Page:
Pedialyte is sometimes prescribed as a hydration aid for pregnant women, as it may aid in easing some of the symptoms of morning sickness.

How Long It Lasts

As previously stated, an unopened, sealed bottle of Pedialyte will generally last for about 2 years before reaching the “use by” date that is printed on the bottle. While some bottles may still be usable after this date, some of the ingredients in them likely won’t be as effective. 

An opened bottle, on the other hand, has a significantly shorter self-life and must be consumed within 48 hours. This is because, once opened, environmental microorganisms can potentially come into contact with the product from the air or from direct contact and cause bacteria to grow.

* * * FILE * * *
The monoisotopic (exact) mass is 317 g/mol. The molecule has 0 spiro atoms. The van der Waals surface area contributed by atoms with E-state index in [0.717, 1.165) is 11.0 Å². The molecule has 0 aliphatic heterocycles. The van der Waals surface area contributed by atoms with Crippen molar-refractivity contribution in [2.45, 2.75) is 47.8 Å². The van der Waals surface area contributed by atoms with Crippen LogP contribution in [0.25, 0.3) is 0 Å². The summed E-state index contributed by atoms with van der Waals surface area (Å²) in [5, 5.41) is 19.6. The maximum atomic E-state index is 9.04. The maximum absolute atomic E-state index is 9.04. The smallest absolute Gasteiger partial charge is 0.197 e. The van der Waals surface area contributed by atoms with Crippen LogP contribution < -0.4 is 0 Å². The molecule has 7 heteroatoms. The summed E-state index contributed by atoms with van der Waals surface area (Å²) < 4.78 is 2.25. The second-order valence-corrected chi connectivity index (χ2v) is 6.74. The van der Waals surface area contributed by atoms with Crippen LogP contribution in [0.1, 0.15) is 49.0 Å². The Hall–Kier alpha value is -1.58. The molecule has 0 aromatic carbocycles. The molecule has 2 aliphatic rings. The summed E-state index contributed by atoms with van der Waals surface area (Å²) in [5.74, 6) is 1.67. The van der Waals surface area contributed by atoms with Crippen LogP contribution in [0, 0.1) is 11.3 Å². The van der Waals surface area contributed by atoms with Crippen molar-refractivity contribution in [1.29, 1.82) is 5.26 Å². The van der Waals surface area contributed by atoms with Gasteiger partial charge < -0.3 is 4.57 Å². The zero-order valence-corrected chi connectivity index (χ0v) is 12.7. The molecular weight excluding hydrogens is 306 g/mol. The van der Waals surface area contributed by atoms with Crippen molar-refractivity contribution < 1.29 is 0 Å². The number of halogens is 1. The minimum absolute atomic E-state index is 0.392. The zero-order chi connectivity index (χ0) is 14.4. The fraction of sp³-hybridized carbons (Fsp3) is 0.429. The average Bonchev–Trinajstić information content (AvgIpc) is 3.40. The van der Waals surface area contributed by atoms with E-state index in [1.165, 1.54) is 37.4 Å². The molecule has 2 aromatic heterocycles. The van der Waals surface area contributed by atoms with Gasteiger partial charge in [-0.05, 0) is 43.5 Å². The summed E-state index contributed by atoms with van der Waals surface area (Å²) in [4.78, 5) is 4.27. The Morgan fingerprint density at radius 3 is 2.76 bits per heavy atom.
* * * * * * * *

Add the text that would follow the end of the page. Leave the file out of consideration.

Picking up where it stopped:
The bacteria will grow slowly at refrigerated temperatures, extending your Pedialyte’s shelf life some, but over time the amount of bacteria can become significant enough to cause problems. This can be especially true in children with gastroenteritis (or a stomach flu), as they are at an increased risk of reinfection from these bacteria since their immune system is compromised from attempting to fight off the other illness. This is why it’s especially important to discard any unused solution after 48 hours have passed. 

Tips to Keep It Fresh

If you’re hoping to extend the life of your Pedialyte, there are some steps you can take to help it stay fresh for longer, namely: 

  • Keeping it out of direct sunlight, as heat accelerates the breakdown of some of the ingredients in the product.